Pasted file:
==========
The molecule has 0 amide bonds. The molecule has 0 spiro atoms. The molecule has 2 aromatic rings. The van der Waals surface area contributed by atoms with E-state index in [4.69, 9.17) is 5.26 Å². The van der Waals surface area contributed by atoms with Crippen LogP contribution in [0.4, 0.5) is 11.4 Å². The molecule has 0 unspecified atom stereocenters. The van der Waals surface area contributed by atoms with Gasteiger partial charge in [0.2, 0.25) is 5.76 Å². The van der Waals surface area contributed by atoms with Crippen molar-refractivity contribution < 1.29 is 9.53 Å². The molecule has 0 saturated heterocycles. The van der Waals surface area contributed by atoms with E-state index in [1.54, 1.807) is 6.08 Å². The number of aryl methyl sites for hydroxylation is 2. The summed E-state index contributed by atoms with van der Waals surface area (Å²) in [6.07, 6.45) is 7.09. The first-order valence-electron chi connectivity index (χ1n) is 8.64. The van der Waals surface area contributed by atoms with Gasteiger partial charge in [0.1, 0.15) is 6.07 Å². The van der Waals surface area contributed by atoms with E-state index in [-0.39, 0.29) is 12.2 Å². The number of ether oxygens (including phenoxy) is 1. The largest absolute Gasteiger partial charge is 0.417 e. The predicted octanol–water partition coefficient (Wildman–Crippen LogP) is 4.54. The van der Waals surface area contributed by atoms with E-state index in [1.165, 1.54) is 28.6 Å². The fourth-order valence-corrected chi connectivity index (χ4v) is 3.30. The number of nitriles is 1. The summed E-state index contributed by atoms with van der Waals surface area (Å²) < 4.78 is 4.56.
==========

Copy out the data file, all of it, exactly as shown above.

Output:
The molecule has 0 amide bonds. The molecule has 0 spiro atoms. The molecule has 2 aromatic rings. The van der Waals surface area contributed by atoms with E-state index in [4.69, 9.17) is 5.26 Å². The van der Waals surface area contributed by atoms with Crippen LogP contribution in [0.4, 0.5) is 11.4 Å². The molecule has 0 unspecified atom stereocenters. The van der Waals surface area contributed by atoms with Gasteiger partial charge in [0.2, 0.25) is 5.76 Å². The van der Waals surface area contributed by atoms with Crippen molar-refractivity contribution < 1.29 is 9.53 Å². The molecule has 0 saturated heterocycles. The van der Waals surface area contributed by atoms with E-state index in [1.54, 1.807) is 6.08 Å². The number of aryl methyl sites for hydroxylation is 2. The summed E-state index contributed by atoms with van der Waals surface area (Å²) in [6.07, 6.45) is 7.09. The first-order valence-electron chi connectivity index (χ1n) is 8.64. The van der Waals surface area contributed by atoms with Gasteiger partial charge in [0.1, 0.15) is 6.07 Å². The van der Waals surface area contributed by atoms with E-state index in [-0.39, 0.29) is 12.2 Å². The number of ether oxygens (including phenoxy) is 1. The largest absolute Gasteiger partial charge is 0.417 e. The predicted octanol–water partition coefficient (Wildman–Crippen LogP) is 4.54. The van der Waals surface area contributed by atoms with E-state index in [1.165, 1.54) is 28.6 Å². The fourth-order valence-corrected chi connectivity index (χ4v) is 3.30. The number of nitriles is 1. The summed E-state index contributed by atoms with van der Waals surface area (Å²) < 4.78 is 4.56.